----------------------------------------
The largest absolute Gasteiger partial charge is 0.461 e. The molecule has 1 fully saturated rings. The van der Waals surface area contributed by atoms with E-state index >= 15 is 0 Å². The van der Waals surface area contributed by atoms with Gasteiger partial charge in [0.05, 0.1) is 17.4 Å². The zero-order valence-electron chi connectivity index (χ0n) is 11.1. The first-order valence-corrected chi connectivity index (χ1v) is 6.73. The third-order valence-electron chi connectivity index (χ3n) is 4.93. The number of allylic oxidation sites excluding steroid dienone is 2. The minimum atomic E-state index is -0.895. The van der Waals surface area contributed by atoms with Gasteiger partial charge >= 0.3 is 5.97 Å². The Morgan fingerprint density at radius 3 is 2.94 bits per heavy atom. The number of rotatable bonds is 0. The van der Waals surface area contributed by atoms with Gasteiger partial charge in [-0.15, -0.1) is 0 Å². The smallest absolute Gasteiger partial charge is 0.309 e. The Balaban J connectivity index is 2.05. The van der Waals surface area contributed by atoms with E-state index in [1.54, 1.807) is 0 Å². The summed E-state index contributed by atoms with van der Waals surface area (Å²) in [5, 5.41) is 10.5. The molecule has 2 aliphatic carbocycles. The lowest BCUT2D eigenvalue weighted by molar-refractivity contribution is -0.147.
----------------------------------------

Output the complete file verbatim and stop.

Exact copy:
The largest absolute Gasteiger partial charge is 0.461 e. The molecule has 1 fully saturated rings. The van der Waals surface area contributed by atoms with E-state index >= 15 is 0 Å². The van der Waals surface area contributed by atoms with Gasteiger partial charge in [0.05, 0.1) is 17.4 Å². The zero-order valence-electron chi connectivity index (χ0n) is 11.1. The first-order valence-corrected chi connectivity index (χ1v) is 6.73. The third-order valence-electron chi connectivity index (χ3n) is 4.93. The number of allylic oxidation sites excluding steroid dienone is 2. The minimum atomic E-state index is -0.895. The van der Waals surface area contributed by atoms with Gasteiger partial charge >= 0.3 is 5.97 Å². The Morgan fingerprint density at radius 3 is 2.94 bits per heavy atom. The number of rotatable bonds is 0. The van der Waals surface area contributed by atoms with Gasteiger partial charge in [-0.15, -0.1) is 0 Å². The smallest absolute Gasteiger partial charge is 0.309 e. The Balaban J connectivity index is 2.05. The van der Waals surface area contributed by atoms with E-state index in [1.54, 1.807) is 0 Å². The summed E-state index contributed by atoms with van der Waals surface area (Å²) in [5, 5.41) is 10.5. The molecule has 2 aliphatic carbocycles. The lowest BCUT2D eigenvalue weighted by molar-refractivity contribution is -0.147.